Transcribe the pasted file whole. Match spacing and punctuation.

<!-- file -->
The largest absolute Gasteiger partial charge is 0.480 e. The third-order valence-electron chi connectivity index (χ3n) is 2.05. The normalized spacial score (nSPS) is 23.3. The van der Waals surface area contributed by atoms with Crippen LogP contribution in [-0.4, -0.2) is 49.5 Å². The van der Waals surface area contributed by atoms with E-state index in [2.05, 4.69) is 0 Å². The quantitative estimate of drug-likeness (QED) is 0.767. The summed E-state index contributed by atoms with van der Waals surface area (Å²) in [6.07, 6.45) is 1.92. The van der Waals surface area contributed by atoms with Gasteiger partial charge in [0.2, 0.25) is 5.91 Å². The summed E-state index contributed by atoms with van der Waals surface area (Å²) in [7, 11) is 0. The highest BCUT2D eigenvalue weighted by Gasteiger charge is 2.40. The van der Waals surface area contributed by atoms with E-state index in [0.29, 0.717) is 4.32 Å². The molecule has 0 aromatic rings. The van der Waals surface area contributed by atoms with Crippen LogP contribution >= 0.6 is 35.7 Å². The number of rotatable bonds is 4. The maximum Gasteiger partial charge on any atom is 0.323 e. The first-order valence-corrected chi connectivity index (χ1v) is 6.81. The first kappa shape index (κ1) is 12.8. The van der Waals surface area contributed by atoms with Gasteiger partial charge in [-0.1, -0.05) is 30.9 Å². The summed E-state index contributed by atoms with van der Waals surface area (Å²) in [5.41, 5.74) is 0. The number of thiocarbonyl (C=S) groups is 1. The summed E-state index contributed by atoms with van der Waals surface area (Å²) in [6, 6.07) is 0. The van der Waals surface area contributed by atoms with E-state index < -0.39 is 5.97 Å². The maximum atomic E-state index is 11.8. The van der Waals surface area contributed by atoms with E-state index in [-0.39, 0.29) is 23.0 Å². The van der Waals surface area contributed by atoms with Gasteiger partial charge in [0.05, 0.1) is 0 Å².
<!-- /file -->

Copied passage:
The largest absolute Gasteiger partial charge is 0.480 e. The third-order valence-electron chi connectivity index (χ3n) is 2.05. The normalized spacial score (nSPS) is 23.3. The van der Waals surface area contributed by atoms with Crippen LogP contribution in [-0.4, -0.2) is 49.5 Å². The van der Waals surface area contributed by atoms with E-state index in [2.05, 4.69) is 0 Å². The quantitative estimate of drug-likeness (QED) is 0.767. The summed E-state index contributed by atoms with van der Waals surface area (Å²) in [6.07, 6.45) is 1.92. The van der Waals surface area contributed by atoms with Gasteiger partial charge in [0.2, 0.25) is 5.91 Å². The summed E-state index contributed by atoms with van der Waals surface area (Å²) in [7, 11) is 0. The highest BCUT2D eigenvalue weighted by Gasteiger charge is 2.40. The van der Waals surface area contributed by atoms with E-state index in [0.29, 0.717) is 4.32 Å². The molecule has 0 aromatic rings. The van der Waals surface area contributed by atoms with Crippen LogP contribution >= 0.6 is 35.7 Å². The number of rotatable bonds is 4. The maximum Gasteiger partial charge on any atom is 0.323 e. The first-order valence-corrected chi connectivity index (χ1v) is 6.81. The first kappa shape index (κ1) is 12.8. The van der Waals surface area contributed by atoms with Gasteiger partial charge in [-0.1, -0.05) is 30.9 Å². The summed E-state index contributed by atoms with van der Waals surface area (Å²) in [5.41, 5.74) is 0. The number of thiocarbonyl (C=S) groups is 1. The summed E-state index contributed by atoms with van der Waals surface area (Å²) in [6, 6.07) is 0. The van der Waals surface area contributed by atoms with E-state index < -0.39 is 5.97 Å². The maximum atomic E-state index is 11.8. The van der Waals surface area contributed by atoms with E-state index in [-0.39, 0.29) is 23.0 Å². The van der Waals surface area contributed by atoms with Gasteiger partial charge in [0.05, 0.1) is 0 Å².